FloodsThis information comes from Ready.gov and Weather.gov.
Flooding is a temporary overflow of water onto land that’s normally dry. Floods are the most common natural disaster in the United States. Failing to evacuate flooded areas or entering flood waters can lead to injury or death.
- Be the result from rain, snow, coastal storms, storm surges, and overflows of dams and other water systems.
- Develop slowly or quickly. Flash floods can come with no warning.
- Cause outages, disrupt transportation, damage buildings, and create landslides.
If you’re under a flood warning:
- Find safe shelter right away.
- Don’t walk, swim, or drive through flood waters. Turn Around. Don’t Drown!
- Remember, just six inches of moving water can knock you down, and one foot of moving water can sweep your vehicle away.
- Stay off bridges over fast-moving water.
- Depending on the type of flooding:
- Evacuate if told to do so.
- Move to higher ground or a higher floor.
- Stay where you are.
Emergency PreparednessFire Safety Helpful Links
Preparing for a Flood
Know Your Risk for Floods
Visit FEMA Flood Map Service Center to know the types of flood risk in your area. Sign up for your community’s warning system. The Emergency Alert System (EAS) and National Oceanic and Atmospheric Administration (NOAA) Weather Radio also provide emergency alerts.
Purchase Flood Insurance
Purchase or renew a flood insurance policy. Homeowners insurance policies don’t cover flooding. It typically takes up to 30 days for a policy to go into effect, so the time to buy is well before a disaster. Get flood coverage under the National Flood Insurance Program (NFIP).
Preparing for a Flood
Make a plan for your household, including your pets, so you and your family know what to do, where to go, and what you’ll need to protect yourselves from flooding. Learn and practice evacuation routes, shelter plans, and flash flood response. Gather supplies, including nonperishable foods, cleaning supplies, and water for several days, in case you must leave immediately or if services are cut off in your area.
In Case of Emergency
Keep important documents in a waterproof container. Create password-protected digital copies. Protect your property. Move valuables to higher levels. Declutter drains and gutters. Install check valves. Consider a sump pump with a battery.
Staying Safe During a Flood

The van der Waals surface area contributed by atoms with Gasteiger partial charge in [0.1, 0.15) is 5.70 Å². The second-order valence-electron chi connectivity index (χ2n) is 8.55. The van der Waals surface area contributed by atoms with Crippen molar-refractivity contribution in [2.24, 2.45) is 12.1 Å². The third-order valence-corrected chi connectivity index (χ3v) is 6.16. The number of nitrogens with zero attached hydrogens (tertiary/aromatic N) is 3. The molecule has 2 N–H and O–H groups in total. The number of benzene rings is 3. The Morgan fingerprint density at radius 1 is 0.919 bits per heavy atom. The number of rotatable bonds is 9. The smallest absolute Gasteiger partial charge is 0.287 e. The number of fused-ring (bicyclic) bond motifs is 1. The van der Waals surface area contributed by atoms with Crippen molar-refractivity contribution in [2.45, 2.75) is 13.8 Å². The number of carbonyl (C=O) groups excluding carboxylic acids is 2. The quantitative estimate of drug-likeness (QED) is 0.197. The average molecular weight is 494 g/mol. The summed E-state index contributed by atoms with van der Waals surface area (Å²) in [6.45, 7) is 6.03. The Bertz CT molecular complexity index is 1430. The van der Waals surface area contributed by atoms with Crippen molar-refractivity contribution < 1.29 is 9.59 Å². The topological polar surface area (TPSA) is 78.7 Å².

- Evacuate immediately, if told to evacuate. Never drive around barricades. Local responders use them to safely direct traffic out of flooded areas.
- Contact your healthcare provider if you’re sick or need medical attention. Wait for further care instructions and shelter in place, if possible. If you’re experiencing a medical emergency, call 9-1-1.
- Listen to EAS, NOAA Weather Radio or local alerting systems for current emergency information and instructions regarding flooding.
- Do not walk, swim, or drive through flood waters. Turn Around. Don’t Drown!
- Stay off bridges over fast-moving water. Fast-moving water can wash bridges away without warning.
- Stay inside your car if it’s trapped in rapidly moving water. Get on the roof if water is rising inside the car.
- Get to the highest level if trapped in a building. Only get on the roof if necessary, and once there, signal for help. Don’t climb into a closed attic, where you can get trapped by rising floodwater.
Staying Safe After a Flood
- Pay attention to authorities for information and instructions. Return home only when authorities say it’s safe.
- Avoid driving, except in emergencies.
- Wear heavy work gloves, protective clothing, and boots during cleanup, and use appropriate face coverings or masks if cleaning mold or other debris.
- People with asthma and other lung conditions and/or immune suppression shouldn’t enter buildings with indoor water leaks or mold growth that can be seen or smelled. Children shouldn’t take part in disaster cleanup work.
- Be aware that snakes and other animals may be in your house.
- Be aware of the risk of electrocution. Don’t touch electrical equipment if it’s wet or if you’re standing in water. Turn off the electricity to prevent electric shock if it’s safe to do so.
- Avoid wading in floodwater, which can be contaminated and contain dangerous debris. Underground or downed power lines can also electrically charge the water.
- Use a generator or other gasoline-powered machinery ONLY outdoors and away from windows.
- Harris County Flood Control District (local information on flooding and registering for alerts)
- National Weather Service Forecast Office: Houston/Galveston
- Be Prepared for a Flood Information Sheet (PDF)
- Protective Actions: Flood
- National Flood Insurance Program (NFIP)
- Flood Safety Social Media Toolkit
- National Weather Service Social Media: Flood Safety
- National Flood Insurance Program Facts
- Important Things to Know Before a Disaster (Video)
- When the Clouds Form (Video)
- How to Prepare for a Flood
- How Do I Start My Flood Claim?
- Homeowners Insurance Doesn’t Cover Floods (PDF)
- American Red Cross: Flood Safety